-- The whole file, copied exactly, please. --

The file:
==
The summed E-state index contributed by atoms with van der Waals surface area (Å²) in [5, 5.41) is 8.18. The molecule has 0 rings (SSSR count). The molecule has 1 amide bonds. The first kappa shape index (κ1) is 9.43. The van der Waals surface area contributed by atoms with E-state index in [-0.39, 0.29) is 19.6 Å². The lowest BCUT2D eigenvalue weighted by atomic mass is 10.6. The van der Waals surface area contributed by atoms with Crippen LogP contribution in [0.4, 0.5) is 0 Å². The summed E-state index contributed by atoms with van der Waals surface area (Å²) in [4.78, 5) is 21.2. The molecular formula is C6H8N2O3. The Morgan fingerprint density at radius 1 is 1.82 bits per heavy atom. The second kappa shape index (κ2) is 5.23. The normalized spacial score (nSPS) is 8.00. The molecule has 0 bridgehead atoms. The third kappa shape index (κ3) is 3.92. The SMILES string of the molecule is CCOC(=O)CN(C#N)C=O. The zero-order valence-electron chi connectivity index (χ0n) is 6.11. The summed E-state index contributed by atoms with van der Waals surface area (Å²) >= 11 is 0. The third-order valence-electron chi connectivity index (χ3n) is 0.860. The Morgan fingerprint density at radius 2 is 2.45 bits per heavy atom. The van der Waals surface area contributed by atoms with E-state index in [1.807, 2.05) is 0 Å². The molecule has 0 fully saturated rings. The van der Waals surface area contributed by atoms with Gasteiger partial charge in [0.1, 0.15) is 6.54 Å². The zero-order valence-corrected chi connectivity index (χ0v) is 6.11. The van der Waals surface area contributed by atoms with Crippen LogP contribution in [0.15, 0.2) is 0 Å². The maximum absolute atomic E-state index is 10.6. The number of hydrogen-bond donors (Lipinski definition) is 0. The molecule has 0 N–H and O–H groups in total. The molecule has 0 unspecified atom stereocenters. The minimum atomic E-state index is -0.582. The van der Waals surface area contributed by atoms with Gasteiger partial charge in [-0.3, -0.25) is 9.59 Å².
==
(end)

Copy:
The summed E-state index contributed by atoms with van der Waals surface area (Å²) in [5, 5.41) is 8.18. The molecule has 0 rings (SSSR count). The molecule has 1 amide bonds. The first kappa shape index (κ1) is 9.43. The van der Waals surface area contributed by atoms with E-state index in [-0.39, 0.29) is 19.6 Å². The lowest BCUT2D eigenvalue weighted by atomic mass is 10.6. The van der Waals surface area contributed by atoms with Crippen LogP contribution in [0.4, 0.5) is 0 Å². The summed E-state index contributed by atoms with van der Waals surface area (Å²) in [4.78, 5) is 21.2. The molecular formula is C6H8N2O3. The Morgan fingerprint density at radius 1 is 1.82 bits per heavy atom. The second kappa shape index (κ2) is 5.23. The normalized spacial score (nSPS) is 8.00. The molecule has 0 bridgehead atoms. The third kappa shape index (κ3) is 3.92. The SMILES string of the molecule is CCOC(=O)CN(C#N)C=O. The zero-order valence-electron chi connectivity index (χ0n) is 6.11. The summed E-state index contributed by atoms with van der Waals surface area (Å²) >= 11 is 0. The third-order valence-electron chi connectivity index (χ3n) is 0.860. The Morgan fingerprint density at radius 2 is 2.45 bits per heavy atom. The van der Waals surface area contributed by atoms with E-state index in [1.807, 2.05) is 0 Å². The molecule has 0 fully saturated rings. The van der Waals surface area contributed by atoms with Gasteiger partial charge in [0.1, 0.15) is 6.54 Å². The zero-order valence-corrected chi connectivity index (χ0v) is 6.11. The van der Waals surface area contributed by atoms with Crippen LogP contribution in [0.15, 0.2) is 0 Å². The maximum absolute atomic E-state index is 10.6. The number of hydrogen-bond donors (Lipinski definition) is 0. The molecule has 0 N–H and O–H groups in total. The molecule has 0 unspecified atom stereocenters. The minimum atomic E-state index is -0.582. The van der Waals surface area contributed by atoms with Gasteiger partial charge in [-0.3, -0.25) is 9.59 Å².